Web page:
echo ” the first thing we do is wait… aournd 20 seconds … boooring”
    sleep 25
    ifconfig en0 ether ${FULL_HEX}

    echo “The (hopefully changed to tbe the same) mac addr for en0 = ${VALUE}”
    echo “if not .. run this again.. .. it will eventually work”

    #ifconfig en0 down
    #sleep 3
    #ifconfig en0 up

  • 3n4b13r

    Ok i think i know what you did. I have 10.6.3 running on my macbook. Im not 100% sure but its an idea. I had to disassociate from all networks before changing my mac address. I tried turning my airport off and then i got “Device power is off” I then turned it on but DID NOT join a network and it worked fine. Here is the command i used:

    sudo ifconfig en1 lladdr 00:11:22:33:44:55

    I hope i helped. If not i'll try to look more into the problem with my friend's macbook pro.

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    thank you so much for that solution! i knew it could be done i just couldn't figure out the proper syntax.

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  • Mykebr

    Is there a way to save this?
    So I don't have to change it every time I restart the pc?

  • Skwidspawn

    You can use automator to create an easy script. Save the script as an application. Go to your System Preferences>Accounts>[Your Account]>”Login Items” tab>”+” sign>Select Your New Script App>Add>Restart Machine.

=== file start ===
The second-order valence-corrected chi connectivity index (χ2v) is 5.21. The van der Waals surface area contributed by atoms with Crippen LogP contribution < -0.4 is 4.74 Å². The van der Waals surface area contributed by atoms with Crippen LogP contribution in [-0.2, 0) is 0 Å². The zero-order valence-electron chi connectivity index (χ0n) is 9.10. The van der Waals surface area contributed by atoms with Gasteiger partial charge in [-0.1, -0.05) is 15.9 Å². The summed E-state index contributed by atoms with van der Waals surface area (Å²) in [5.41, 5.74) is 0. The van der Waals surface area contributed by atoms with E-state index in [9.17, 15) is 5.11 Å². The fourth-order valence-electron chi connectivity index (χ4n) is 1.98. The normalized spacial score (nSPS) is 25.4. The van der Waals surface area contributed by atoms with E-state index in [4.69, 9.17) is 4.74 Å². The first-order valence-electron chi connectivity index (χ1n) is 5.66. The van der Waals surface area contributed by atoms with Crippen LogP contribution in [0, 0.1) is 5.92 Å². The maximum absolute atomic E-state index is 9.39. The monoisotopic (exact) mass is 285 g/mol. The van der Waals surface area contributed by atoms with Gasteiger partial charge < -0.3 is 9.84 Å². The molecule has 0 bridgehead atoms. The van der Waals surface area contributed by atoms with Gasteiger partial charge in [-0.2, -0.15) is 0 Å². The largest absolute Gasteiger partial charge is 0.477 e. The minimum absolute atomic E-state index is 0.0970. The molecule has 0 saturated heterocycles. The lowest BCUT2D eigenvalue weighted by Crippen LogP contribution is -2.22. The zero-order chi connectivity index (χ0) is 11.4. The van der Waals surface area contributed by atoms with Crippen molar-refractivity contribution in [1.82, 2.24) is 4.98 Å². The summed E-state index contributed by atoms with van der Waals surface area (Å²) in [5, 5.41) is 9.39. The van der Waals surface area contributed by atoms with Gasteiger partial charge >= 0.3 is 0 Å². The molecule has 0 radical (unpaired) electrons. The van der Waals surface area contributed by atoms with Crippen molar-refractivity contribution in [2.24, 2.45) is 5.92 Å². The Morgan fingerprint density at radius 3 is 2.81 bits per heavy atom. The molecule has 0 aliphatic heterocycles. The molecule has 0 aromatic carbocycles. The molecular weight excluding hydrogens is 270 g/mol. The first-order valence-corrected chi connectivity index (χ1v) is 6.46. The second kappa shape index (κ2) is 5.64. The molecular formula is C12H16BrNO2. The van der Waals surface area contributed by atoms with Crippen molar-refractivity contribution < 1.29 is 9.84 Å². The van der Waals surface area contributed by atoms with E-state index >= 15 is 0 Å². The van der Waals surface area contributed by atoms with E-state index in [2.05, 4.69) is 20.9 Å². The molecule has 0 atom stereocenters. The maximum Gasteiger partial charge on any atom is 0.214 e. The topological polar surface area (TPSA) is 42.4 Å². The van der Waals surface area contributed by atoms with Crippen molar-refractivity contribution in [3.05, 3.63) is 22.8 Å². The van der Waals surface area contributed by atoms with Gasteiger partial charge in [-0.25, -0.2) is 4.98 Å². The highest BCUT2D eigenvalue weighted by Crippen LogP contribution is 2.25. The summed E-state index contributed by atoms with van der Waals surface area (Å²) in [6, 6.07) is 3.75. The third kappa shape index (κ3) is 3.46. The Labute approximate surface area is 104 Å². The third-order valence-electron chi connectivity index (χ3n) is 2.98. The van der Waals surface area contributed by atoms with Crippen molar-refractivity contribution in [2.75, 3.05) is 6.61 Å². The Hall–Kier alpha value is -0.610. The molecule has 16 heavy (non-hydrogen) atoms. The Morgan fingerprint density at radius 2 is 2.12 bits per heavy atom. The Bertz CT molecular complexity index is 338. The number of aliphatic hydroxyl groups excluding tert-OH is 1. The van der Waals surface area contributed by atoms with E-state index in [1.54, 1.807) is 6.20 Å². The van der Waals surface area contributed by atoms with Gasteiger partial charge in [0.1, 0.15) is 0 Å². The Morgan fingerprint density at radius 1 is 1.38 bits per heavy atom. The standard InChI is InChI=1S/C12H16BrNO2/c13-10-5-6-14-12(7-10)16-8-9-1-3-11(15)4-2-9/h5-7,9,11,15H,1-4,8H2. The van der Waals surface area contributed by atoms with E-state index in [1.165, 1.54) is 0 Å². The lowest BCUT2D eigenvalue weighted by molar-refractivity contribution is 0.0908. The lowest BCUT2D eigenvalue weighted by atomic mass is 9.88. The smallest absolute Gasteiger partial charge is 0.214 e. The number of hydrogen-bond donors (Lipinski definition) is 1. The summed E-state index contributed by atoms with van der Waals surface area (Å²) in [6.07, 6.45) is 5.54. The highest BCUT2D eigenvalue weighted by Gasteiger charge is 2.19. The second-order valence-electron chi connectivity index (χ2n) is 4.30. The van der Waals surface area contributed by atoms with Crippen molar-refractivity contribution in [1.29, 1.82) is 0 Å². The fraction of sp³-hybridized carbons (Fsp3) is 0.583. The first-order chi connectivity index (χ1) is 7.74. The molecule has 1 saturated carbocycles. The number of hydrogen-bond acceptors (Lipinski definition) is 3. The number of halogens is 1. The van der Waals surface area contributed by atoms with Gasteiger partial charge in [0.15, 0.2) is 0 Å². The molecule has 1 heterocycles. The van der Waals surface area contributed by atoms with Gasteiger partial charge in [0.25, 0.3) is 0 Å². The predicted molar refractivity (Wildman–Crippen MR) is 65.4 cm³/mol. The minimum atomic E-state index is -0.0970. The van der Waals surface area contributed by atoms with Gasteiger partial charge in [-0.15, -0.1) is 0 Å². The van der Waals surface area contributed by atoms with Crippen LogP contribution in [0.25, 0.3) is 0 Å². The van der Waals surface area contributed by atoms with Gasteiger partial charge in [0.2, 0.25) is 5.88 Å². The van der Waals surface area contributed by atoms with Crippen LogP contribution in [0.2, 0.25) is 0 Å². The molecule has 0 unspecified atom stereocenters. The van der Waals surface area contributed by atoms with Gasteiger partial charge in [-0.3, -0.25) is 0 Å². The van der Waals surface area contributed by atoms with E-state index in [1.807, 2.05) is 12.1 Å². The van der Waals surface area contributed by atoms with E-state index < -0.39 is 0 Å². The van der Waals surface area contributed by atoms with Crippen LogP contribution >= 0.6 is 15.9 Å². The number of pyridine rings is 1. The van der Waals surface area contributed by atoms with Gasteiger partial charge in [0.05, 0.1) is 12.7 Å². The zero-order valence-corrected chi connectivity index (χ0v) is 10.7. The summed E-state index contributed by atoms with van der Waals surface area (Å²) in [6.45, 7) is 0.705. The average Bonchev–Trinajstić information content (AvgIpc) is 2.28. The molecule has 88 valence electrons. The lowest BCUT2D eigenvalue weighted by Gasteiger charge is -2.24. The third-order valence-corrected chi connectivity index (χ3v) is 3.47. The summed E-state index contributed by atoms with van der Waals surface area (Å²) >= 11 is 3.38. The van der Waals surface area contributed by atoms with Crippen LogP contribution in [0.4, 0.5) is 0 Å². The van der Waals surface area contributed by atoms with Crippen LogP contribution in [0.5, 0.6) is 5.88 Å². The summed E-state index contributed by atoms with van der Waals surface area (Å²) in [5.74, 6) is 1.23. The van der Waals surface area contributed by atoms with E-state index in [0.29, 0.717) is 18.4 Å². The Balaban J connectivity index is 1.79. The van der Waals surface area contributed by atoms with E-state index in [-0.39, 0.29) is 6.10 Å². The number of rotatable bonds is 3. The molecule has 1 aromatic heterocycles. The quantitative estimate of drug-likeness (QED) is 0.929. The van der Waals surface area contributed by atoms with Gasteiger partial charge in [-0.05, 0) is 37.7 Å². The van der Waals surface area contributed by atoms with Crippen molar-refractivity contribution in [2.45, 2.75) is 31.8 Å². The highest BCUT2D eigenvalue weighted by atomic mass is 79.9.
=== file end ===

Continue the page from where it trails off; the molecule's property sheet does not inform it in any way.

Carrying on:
Your computer will now run the script to set your mac address every time it reaches the desktop on startup.

  • Tom

    Expected end of line, etc. but found “/”. error

    highlights the / of the /usr/sbin/airport -z portion of code

    dunno much about scripting, but can you advise on how to make an apple script with this?

  • Gmcd2200

    Hi Tom

    This just means you do not have the airport command in its right location
    you can find it's location by putting this command (below) in the terminal.

    find / -name airport -print 2>/dev/null

    One of the responses will show you where the airport command will be.
    Also .. just a thought.. you are running a mac right ? if not I will have to write a different script to allow this to work.
    NOTE::This concept will work on any Unix computer.


  • Tom

    I am indeed running on a mac.